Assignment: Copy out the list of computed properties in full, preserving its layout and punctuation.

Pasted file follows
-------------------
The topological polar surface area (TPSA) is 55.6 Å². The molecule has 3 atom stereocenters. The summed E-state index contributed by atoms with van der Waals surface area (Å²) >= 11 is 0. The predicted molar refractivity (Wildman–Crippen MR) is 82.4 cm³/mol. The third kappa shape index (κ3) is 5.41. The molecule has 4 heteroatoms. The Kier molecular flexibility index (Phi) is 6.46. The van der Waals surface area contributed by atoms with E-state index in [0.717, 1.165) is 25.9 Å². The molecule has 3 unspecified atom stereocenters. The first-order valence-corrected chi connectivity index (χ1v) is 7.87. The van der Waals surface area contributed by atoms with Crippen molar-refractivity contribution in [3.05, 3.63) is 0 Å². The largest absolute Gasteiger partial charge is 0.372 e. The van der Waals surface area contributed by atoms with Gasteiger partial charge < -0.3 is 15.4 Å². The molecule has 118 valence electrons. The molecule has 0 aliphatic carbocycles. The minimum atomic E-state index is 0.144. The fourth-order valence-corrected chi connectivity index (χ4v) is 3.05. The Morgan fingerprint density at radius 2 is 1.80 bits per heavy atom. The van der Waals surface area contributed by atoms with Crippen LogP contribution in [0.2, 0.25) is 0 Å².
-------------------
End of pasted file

The topological polar surface area (TPSA) is 55.6 Å². The molecule has 3 atom stereocenters. The summed E-state index contributed by atoms with van der Waals surface area (Å²) >= 11 is 0. The predicted molar refractivity (Wildman–Crippen MR) is 82.4 cm³/mol. The third kappa shape index (κ3) is 5.41. The molecule has 4 heteroatoms. The Kier molecular flexibility index (Phi) is 6.46. The van der Waals surface area contributed by atoms with E-state index in [0.717, 1.165) is 25.9 Å². The molecule has 3 unspecified atom stereocenters. The first-order valence-corrected chi connectivity index (χ1v) is 7.87. The van der Waals surface area contributed by atoms with Crippen molar-refractivity contribution in [3.05, 3.63) is 0 Å². The largest absolute Gasteiger partial charge is 0.372 e. The van der Waals surface area contributed by atoms with Gasteiger partial charge < -0.3 is 15.4 Å². The molecule has 118 valence electrons. The molecule has 0 aliphatic carbocycles. The minimum atomic E-state index is 0.144. The fourth-order valence-corrected chi connectivity index (χ4v) is 3.05. The Morgan fingerprint density at radius 2 is 1.80 bits per heavy atom. The van der Waals surface area contributed by atoms with Crippen LogP contribution in [0.2, 0.25) is 0 Å².